It isn’t that the show is bad, but it takes quite a while to get moving. »
- Marc Eastman
The reconstruction of NBC’s Thursday night lineup begins with the kickoff on Super Bowl Sunday. The Peacock has as much at stake in the telecast of the big game on Feb. 1 as do the Seattle Seahawks and New England Patriots.
NBC is relocating its most valuable scripted-series asset, “The Blacklist,” from Monday to Thursday in an effort to shore up a night that has become a black hole for the network. “Blacklist” opens the second leg of its sophomore season with the post-Super Bowl airing of a two-part episode. The conclusion will run four nights later when the James Spader starrer settles into its new Thursday 9 p.m. berth.
The move of the show from its familiar Monday 10 p.m. slot is risky, even with a Super Bowl-sized platform to promote the timeslot switch.
“Blacklist” is the anchor of NBC’s new all-drama strategy on Thursday — a radical makeover »
- Cynthia Littleton
We’re back with another horror news round-up. This time around we have two new photos from Tremors 5, a recently released poster for the all-female directed horror anthology film, Xx, as well as a look at the upcoming Zombie Strike Doominator Nerf gun.
The Graboids are back to snack on unlucky surface dwellers once again in Tremors 5, but standing in their way as always is the indomitable Burt Gummer (Michael Gross), along with his new pal, Travis (Jamie Kennedy). Two photos from Tremors 5 were recently revealed, giving us a fresh look at Gross and Kennedy in the fifth installment of the horror/sci-fi franchise that’s due out later this year.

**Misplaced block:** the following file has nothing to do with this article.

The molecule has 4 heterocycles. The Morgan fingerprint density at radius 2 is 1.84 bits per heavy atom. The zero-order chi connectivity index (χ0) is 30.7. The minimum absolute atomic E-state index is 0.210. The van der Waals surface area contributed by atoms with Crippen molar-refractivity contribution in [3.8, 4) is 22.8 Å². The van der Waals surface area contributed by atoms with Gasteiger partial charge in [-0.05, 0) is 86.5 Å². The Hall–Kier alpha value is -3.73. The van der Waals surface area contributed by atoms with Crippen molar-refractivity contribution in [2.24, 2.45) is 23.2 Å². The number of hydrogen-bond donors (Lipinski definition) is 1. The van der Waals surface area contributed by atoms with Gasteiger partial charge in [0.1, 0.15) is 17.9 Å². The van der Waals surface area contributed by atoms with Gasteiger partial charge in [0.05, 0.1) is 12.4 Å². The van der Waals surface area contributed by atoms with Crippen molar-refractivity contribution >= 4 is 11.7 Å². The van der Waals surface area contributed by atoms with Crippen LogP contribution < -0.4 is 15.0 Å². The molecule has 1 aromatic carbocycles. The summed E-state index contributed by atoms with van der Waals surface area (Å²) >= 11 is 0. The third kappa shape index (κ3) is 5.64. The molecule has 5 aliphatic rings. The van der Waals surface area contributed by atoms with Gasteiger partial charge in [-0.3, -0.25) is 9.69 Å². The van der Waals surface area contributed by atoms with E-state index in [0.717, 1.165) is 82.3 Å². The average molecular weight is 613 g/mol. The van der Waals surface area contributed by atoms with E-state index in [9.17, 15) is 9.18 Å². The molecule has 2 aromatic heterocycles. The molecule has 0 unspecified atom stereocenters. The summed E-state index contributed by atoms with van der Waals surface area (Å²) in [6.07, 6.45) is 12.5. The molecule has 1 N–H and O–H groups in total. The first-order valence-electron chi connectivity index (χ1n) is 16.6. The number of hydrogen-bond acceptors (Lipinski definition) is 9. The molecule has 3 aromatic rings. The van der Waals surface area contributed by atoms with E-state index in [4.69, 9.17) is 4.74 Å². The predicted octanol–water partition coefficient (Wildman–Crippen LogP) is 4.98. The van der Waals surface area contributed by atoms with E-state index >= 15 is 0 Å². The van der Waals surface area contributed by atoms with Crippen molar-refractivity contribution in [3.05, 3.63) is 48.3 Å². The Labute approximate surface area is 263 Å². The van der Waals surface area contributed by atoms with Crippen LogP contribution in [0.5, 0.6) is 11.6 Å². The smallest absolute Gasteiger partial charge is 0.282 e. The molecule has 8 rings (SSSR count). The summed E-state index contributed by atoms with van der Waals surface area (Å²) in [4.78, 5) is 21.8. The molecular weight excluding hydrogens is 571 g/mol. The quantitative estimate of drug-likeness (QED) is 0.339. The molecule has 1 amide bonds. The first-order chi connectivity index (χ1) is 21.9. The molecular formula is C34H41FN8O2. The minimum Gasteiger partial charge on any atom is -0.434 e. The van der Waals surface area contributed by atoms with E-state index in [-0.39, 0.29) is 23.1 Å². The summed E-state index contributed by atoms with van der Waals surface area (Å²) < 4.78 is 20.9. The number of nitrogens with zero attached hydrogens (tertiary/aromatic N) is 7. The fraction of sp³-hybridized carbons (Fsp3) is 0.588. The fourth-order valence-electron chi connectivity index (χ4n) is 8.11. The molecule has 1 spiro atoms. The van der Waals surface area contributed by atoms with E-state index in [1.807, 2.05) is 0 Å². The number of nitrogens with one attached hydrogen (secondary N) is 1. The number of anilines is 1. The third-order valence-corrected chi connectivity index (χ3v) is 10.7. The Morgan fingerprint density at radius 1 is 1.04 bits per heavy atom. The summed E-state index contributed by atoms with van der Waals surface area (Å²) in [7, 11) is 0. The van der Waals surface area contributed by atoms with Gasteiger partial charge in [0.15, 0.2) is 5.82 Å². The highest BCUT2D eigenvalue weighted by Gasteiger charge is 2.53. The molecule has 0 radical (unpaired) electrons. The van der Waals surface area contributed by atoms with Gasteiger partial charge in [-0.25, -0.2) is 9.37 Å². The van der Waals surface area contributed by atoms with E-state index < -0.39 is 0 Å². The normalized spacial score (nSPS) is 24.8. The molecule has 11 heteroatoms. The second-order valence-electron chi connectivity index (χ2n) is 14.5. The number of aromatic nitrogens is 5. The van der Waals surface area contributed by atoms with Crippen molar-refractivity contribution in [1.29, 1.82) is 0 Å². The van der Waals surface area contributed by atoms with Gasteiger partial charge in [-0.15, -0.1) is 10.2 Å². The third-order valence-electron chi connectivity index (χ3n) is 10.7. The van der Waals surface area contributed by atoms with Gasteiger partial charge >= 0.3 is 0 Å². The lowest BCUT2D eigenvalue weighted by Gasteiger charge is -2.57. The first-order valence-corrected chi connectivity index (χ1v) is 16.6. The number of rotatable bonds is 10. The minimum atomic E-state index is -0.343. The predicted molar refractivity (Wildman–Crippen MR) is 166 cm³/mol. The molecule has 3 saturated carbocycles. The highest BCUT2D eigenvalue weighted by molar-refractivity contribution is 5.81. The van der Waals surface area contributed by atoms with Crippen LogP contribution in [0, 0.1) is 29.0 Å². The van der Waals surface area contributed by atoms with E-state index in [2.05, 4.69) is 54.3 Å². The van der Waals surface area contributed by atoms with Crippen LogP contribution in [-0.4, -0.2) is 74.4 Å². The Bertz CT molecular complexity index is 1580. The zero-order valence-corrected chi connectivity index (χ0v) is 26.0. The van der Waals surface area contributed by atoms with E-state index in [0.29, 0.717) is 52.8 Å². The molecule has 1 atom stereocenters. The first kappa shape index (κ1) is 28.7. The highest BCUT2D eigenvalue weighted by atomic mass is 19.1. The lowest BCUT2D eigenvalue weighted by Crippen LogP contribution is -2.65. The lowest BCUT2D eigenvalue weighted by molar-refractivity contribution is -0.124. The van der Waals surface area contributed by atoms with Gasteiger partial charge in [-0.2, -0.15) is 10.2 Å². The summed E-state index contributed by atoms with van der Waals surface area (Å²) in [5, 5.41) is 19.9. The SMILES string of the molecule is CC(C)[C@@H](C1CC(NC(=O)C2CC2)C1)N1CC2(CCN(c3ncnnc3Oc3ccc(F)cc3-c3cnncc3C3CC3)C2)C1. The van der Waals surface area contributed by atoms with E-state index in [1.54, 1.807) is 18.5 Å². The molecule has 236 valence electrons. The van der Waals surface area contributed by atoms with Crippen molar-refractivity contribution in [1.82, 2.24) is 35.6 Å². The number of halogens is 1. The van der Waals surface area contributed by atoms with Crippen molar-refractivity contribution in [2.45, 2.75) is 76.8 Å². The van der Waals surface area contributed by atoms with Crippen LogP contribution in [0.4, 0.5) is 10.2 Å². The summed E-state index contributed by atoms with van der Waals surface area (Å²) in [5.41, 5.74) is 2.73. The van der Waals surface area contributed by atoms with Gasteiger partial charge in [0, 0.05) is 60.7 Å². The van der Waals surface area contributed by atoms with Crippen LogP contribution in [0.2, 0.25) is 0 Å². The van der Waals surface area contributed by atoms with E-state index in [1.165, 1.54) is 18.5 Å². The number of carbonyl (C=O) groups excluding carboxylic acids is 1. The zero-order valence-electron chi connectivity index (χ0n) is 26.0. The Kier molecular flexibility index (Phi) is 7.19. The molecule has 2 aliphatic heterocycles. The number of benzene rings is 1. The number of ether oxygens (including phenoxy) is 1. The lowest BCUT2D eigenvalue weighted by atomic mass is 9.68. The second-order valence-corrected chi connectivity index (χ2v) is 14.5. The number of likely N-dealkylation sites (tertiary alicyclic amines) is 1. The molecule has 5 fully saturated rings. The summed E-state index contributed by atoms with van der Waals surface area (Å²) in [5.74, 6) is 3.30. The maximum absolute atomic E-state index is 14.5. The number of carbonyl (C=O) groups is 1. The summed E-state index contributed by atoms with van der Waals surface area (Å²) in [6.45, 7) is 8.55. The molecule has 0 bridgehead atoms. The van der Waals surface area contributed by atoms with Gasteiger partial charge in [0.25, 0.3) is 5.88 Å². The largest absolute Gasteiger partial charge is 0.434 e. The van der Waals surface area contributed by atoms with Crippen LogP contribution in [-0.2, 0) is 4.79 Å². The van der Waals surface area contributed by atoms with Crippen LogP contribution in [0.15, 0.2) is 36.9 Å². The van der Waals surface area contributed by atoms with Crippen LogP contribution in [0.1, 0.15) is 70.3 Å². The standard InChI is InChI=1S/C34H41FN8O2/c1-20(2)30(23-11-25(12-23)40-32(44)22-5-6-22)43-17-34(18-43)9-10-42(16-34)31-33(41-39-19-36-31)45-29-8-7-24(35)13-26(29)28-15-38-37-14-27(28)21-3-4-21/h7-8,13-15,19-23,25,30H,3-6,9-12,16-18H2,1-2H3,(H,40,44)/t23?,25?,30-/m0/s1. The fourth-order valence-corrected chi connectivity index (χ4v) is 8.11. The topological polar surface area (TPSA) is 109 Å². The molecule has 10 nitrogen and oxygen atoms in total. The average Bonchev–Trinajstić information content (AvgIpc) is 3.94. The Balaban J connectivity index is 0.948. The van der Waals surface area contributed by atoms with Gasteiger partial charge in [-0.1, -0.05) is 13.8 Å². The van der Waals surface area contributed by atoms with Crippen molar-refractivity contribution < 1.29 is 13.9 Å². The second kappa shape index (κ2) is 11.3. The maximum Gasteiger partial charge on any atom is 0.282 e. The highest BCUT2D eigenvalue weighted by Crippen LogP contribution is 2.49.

“With even more deadly creatures on the loose, Tremors 5 continues the films’ hallmark combination of adrenaline-laced suspense, »
- Derek Anderson
It's with a great sense of disbelief - a feeling I know is shared by many in our industry still reeling from the passing of Jeff Truman - that I solemnly inform Awg members that we have lost the significant talents of James Walker from our screens.
A bright and sharp-minded contributor to Australian scriptwriting for more than a decade, James - at the youthful age of 41 years, husband and father of two young boys - succumbed to a diabetic coma on 11 January and was tragically unable to recover. He passed away peacefully on 20 January, surrounded by family.
A boy from Perth, James' talent was noticed early; he was singled out via a competition and sent to La for an experience that cemented his intention to become a writer. In various roles - including Script Editor, Script Producer and freelance writer - James worked on many of our fine dramas, »
- Sarah Walker
Twenty-five years ago this week (Jan. 19, 1990), the greatest film ever made about carnivorous subterranean worms hit theaters. Tremors didn't make a big splash in theaters, considering its release was during the awards season dumping ground of January. (Also it's a movie about carnivorous subterranean worms.) But the film found a second life on VHS and cable, and it has become a beloved cult hit, spawning many sequels. So let's take a trip back to Perfection Valley, where it all began. Wanna Write a Great Screenplay? Study TremorsIn a Reddit thread titled, "What is Your Favorite Kevin Bacon Movie and Why Is It Tremors, »
- Alex Heigl, @alex_heigl
9 items from 2015